Costly response to terrorist attacks may turn federal surpluses back into deficits

WASHINGTON (AP) - A potential $100 billion price tag for America's response to terrorism plus a limp economy hobbled further by last week's attacks could revive federal deficits next year for the first time since 1997.

The return of federal red ink would end a string of four straight annual surpluses and mark a stunning turnaround from May, when the Congressional Budget Office envisioned a 2002 surplus of $304 billion. The nonpartisan CBO downgraded its projection to $176 billion last month to account for the costs of President Bush's tax cut and an economy that was already becoming weaker.

The abrupt budgetary reversal has been accompanied by an equally dramatic transformation of the capital's politics.

The partisan duel over leaving Social Security surpluses alone that dominated Washington until the Sept. 11 hijackings and crashes has been silenced. Replacing it is a consensus between Democrats and Republicans that improving national security and taking other steps is far more important.

''We're dealing with a national emergency, and we're going to spend and do what it takes to deal with it in the most effective way,'' House Minority Leader Dick Gephardt, D-Mo., said Thursday. ''We're going to do what we need to do.''

''For the most part, that's suspended, at least for now,'' House Majority Leader Dick Armey, R-Texas, said of lawmakers' concerns about spending down the surplus. He said a re-emergence of deficits, however, would be a problem for many legislators.

Underlining the economy's dire situation, Federal Reserve Chairman Alan Greenspan told lawmakers Thursday that the Sept. 11 assaults had dealt a major blow to the nation's businesses, consumers and financial markets and raised ''the degree of uncertainty about the future.''

But he expressed long-term optimism, saying, ''I am confident that we will recover and prosper as we have in the past.''

Greenspan also warned that plummeting surplus projections could prompt a rise in interest rates, which would drive up businesses' and consumers' borrowing costs and could negate congressional efforts to stimulate the economy with tax cuts or more spending.

''We cannot make a judgment on whether a particular package of stimulus is indeed a stimulus'' until its effect on interest rates is determined, Greenspan said.

No one yet knows how much the government will spend as a result of last week's devastation at the World Trade Center and the Pentagon, which left thousands dead or missing. But informal estimates by Republicans on the Senate Budget Committee illustrate the potential costs and lightning speed with which the government's books could turn upside down.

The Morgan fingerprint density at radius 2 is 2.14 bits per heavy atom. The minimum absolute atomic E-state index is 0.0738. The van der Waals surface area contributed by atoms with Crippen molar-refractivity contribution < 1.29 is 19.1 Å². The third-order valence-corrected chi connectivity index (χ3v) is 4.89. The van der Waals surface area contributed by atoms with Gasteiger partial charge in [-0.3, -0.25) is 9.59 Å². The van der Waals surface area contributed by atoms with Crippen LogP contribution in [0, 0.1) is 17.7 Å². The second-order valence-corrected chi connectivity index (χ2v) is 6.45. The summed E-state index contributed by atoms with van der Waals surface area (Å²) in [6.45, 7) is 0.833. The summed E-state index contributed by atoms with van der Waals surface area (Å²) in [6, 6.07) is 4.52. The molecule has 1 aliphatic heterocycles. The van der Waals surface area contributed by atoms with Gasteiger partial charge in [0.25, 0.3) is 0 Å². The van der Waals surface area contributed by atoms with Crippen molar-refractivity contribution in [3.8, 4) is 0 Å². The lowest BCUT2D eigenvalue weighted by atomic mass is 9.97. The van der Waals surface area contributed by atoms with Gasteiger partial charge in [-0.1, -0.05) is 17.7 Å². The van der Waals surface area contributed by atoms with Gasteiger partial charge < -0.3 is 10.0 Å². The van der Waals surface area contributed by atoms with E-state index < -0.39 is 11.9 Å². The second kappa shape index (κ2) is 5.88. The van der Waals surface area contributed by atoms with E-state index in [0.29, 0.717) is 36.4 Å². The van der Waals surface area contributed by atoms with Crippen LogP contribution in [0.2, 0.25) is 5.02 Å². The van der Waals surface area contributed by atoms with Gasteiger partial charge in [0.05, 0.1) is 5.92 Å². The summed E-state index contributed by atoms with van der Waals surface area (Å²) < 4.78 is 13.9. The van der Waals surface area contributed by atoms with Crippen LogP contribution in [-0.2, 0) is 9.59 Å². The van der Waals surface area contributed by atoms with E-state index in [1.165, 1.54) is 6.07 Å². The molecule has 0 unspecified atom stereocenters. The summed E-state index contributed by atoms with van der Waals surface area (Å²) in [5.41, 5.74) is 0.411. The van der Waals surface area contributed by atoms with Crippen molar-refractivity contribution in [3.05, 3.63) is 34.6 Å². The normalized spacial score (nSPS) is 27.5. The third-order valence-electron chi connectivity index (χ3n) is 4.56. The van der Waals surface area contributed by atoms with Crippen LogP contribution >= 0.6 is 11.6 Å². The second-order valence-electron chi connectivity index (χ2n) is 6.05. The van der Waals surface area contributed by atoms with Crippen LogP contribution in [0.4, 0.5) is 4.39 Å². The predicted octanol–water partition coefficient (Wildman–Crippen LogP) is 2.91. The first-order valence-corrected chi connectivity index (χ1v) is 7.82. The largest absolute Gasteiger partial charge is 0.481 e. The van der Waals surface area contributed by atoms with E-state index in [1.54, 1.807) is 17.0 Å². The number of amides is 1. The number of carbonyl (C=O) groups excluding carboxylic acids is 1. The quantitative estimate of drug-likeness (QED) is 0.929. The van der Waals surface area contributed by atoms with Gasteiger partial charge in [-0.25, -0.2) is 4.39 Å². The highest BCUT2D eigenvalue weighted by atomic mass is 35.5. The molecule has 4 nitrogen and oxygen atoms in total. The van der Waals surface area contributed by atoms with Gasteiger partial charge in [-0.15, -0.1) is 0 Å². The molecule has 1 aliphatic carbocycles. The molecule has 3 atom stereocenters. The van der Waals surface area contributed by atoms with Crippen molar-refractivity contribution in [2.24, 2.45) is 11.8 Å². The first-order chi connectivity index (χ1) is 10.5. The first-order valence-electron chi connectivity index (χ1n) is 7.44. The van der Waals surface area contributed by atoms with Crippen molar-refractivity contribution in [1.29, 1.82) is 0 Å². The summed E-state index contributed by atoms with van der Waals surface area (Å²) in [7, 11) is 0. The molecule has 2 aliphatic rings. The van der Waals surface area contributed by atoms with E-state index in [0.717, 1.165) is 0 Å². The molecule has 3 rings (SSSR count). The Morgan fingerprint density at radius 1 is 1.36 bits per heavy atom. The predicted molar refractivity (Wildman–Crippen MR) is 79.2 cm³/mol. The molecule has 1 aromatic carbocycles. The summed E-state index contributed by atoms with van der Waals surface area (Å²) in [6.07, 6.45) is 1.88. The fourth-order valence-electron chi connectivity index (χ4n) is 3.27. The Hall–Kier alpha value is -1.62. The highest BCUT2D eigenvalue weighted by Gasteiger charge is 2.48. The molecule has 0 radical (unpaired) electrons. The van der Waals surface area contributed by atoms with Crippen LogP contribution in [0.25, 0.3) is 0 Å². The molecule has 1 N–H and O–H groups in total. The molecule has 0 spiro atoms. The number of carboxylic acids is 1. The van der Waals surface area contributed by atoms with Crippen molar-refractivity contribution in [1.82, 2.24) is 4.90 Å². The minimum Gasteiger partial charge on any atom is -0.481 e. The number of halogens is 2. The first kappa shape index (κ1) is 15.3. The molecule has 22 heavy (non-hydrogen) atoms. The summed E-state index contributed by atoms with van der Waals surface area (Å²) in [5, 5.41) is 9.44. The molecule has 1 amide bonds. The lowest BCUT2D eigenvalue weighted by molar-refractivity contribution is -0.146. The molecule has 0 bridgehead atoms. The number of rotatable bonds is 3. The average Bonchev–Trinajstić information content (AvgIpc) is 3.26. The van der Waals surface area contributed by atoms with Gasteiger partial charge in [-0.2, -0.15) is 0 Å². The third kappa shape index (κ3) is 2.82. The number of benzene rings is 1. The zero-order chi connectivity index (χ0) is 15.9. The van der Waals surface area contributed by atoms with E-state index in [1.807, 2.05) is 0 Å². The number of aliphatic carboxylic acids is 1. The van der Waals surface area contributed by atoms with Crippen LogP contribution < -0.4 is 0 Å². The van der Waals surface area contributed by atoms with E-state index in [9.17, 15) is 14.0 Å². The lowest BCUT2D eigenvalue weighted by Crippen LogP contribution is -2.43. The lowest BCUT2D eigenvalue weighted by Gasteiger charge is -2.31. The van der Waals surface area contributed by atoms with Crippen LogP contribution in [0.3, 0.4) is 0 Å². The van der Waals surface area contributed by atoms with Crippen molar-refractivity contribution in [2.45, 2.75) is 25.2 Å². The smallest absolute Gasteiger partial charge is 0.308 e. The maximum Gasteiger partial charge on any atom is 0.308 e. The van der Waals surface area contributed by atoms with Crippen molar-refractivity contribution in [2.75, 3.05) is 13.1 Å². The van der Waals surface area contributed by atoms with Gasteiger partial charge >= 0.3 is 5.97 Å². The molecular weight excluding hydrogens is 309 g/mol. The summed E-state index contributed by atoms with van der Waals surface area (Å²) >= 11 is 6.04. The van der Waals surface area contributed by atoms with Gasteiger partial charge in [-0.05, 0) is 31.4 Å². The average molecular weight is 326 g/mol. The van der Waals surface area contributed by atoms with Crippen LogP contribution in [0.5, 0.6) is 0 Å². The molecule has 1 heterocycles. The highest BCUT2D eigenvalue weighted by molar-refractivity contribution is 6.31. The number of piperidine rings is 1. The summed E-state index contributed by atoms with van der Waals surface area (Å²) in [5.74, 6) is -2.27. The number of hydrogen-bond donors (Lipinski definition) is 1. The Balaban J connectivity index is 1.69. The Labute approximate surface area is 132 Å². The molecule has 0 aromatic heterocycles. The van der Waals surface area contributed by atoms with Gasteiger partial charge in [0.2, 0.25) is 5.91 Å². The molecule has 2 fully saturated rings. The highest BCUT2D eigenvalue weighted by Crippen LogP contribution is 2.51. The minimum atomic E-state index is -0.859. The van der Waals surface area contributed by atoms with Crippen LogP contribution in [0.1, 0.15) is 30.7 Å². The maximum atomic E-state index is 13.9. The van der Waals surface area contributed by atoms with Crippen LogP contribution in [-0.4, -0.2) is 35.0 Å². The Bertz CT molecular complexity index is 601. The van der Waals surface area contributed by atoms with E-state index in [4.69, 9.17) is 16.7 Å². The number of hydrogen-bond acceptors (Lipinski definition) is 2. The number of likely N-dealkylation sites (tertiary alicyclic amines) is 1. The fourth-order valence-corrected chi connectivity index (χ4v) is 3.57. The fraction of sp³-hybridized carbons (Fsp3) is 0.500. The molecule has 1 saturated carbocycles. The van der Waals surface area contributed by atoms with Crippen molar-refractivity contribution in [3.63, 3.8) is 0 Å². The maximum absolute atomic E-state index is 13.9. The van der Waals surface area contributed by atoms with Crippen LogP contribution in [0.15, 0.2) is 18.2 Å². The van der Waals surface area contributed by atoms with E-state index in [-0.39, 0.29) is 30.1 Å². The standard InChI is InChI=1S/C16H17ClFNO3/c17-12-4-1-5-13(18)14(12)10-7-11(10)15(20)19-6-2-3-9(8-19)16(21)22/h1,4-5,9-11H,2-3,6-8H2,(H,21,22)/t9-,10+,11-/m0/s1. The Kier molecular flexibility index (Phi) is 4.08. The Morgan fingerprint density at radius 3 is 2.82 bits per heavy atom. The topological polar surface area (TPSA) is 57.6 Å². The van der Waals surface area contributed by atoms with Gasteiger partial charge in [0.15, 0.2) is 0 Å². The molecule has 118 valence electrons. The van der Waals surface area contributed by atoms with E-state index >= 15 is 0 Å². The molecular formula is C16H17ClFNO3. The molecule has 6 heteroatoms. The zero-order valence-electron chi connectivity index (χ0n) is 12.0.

They guess that besides the $40 billion emergency package Congress enacted last week, there could be roughly $20 billion in aid to the ailing airline industry; an extra $20 billion for the Pentagon; and $20 billion added to next year's routine spending bills for education, agriculture and other increases.

And that excludes a tax-cutting economic stimulus package both parties are discussing that is expected to cost well into the billions of dollars.

In addition, the chilling effects of the terror attacks on the already weak economy leave many economists expecting federal revenue to drop next year by $50 billion to $60 billion. Combine that with the extra spending and tax cuts and last month's projected $176 billion surplus either vanishes or comes close to disappearing.

''It's not unlikely,'' Stanley Collender, who analyzes the budget for the Fleishman Hillard consulting firm, said of a return to federal deficits. ''And I'm not sure it's going to make any difference to anybody.''

Indeed, tax cuts and added spending are what most economists prescribe for a stalled economy.

''Especially when national security is in jeopardy, this is what the budget is for,'' said Jim Glassman, a Chase Securities Inc. economist in New York.

But over the long term, depleting federal surpluses will make it harder for the country to address its future needs, especially the restructuring of Social Security and Medicare so that both massive programs can support the approaching retirement of the baby boom generation.

''I think there's mandate for action but also the right action,'' said Rep. Sander Levin, D-Mich., expressing the need for caution some lawmakers feel. ''I don't think we want to blow holes in the future of this country.''

Meanwhile, with fiscal 2002 starting Oct. 1, congressional leaders said they would approve a temporary measure next week keeping federal agencies functioning through Oct. 16 while lawmakers work on the new year's 13 spending bills.

Congress has yet to complete any of those spending measures, which cover one-third of the federal budget. But the pace has accelerated amid Capitol Hill's new bipartisan spirit since the terrorist strikes.

The two parties were near an agreement to hold overall spending for the 13 bills to close to the $679 billion Bush proposed, including healthy increases for education and defense.

That excludes the emergency $40 billion approved last week. Bush is expected to begin releasing details next week of how some of that money will be spent.


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